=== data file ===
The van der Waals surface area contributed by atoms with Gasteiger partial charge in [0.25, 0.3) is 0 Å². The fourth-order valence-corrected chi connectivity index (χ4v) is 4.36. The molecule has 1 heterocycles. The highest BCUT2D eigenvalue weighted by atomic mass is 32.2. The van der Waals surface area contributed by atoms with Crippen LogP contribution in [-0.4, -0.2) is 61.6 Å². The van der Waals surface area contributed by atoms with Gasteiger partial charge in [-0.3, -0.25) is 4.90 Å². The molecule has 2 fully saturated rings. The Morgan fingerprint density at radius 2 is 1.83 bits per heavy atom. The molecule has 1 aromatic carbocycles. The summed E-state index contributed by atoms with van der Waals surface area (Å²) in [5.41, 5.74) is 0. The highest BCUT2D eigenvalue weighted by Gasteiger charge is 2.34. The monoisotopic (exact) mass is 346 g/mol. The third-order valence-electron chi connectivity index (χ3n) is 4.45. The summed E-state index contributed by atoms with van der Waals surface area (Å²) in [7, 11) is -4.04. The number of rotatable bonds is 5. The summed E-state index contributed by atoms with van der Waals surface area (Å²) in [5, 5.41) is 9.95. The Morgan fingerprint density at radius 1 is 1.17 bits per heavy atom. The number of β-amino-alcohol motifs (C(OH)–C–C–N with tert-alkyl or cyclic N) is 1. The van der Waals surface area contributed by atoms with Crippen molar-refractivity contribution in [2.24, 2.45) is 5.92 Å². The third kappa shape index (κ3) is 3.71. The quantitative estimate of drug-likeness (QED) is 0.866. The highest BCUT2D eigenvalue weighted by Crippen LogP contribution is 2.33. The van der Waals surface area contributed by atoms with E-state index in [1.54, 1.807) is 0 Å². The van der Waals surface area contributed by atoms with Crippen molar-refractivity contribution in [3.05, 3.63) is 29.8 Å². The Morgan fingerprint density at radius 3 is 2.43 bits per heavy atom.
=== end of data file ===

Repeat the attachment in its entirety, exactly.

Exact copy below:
The van der Waals surface area contributed by atoms with Gasteiger partial charge in [0.25, 0.3) is 0 Å². The fourth-order valence-corrected chi connectivity index (χ4v) is 4.36. The molecule has 1 heterocycles. The highest BCUT2D eigenvalue weighted by atomic mass is 32.2. The van der Waals surface area contributed by atoms with Crippen LogP contribution in [-0.4, -0.2) is 61.6 Å². The van der Waals surface area contributed by atoms with Gasteiger partial charge in [-0.3, -0.25) is 4.90 Å². The molecule has 2 fully saturated rings. The Morgan fingerprint density at radius 2 is 1.83 bits per heavy atom. The molecule has 1 aromatic carbocycles. The summed E-state index contributed by atoms with van der Waals surface area (Å²) in [5.41, 5.74) is 0. The highest BCUT2D eigenvalue weighted by Gasteiger charge is 2.34. The monoisotopic (exact) mass is 346 g/mol. The third-order valence-electron chi connectivity index (χ3n) is 4.45. The summed E-state index contributed by atoms with van der Waals surface area (Å²) in [7, 11) is -4.04. The number of rotatable bonds is 5. The summed E-state index contributed by atoms with van der Waals surface area (Å²) in [5, 5.41) is 9.95. The Morgan fingerprint density at radius 1 is 1.17 bits per heavy atom. The number of β-amino-alcohol motifs (C(OH)–C–C–N with tert-alkyl or cyclic N) is 1. The van der Waals surface area contributed by atoms with Crippen molar-refractivity contribution in [2.24, 2.45) is 5.92 Å². The third kappa shape index (κ3) is 3.71. The quantitative estimate of drug-likeness (QED) is 0.866. The highest BCUT2D eigenvalue weighted by Crippen LogP contribution is 2.33. The van der Waals surface area contributed by atoms with E-state index in [1.54, 1.807) is 0 Å². The van der Waals surface area contributed by atoms with Crippen molar-refractivity contribution in [3.05, 3.63) is 29.8 Å². The Morgan fingerprint density at radius 3 is 2.43 bits per heavy atom.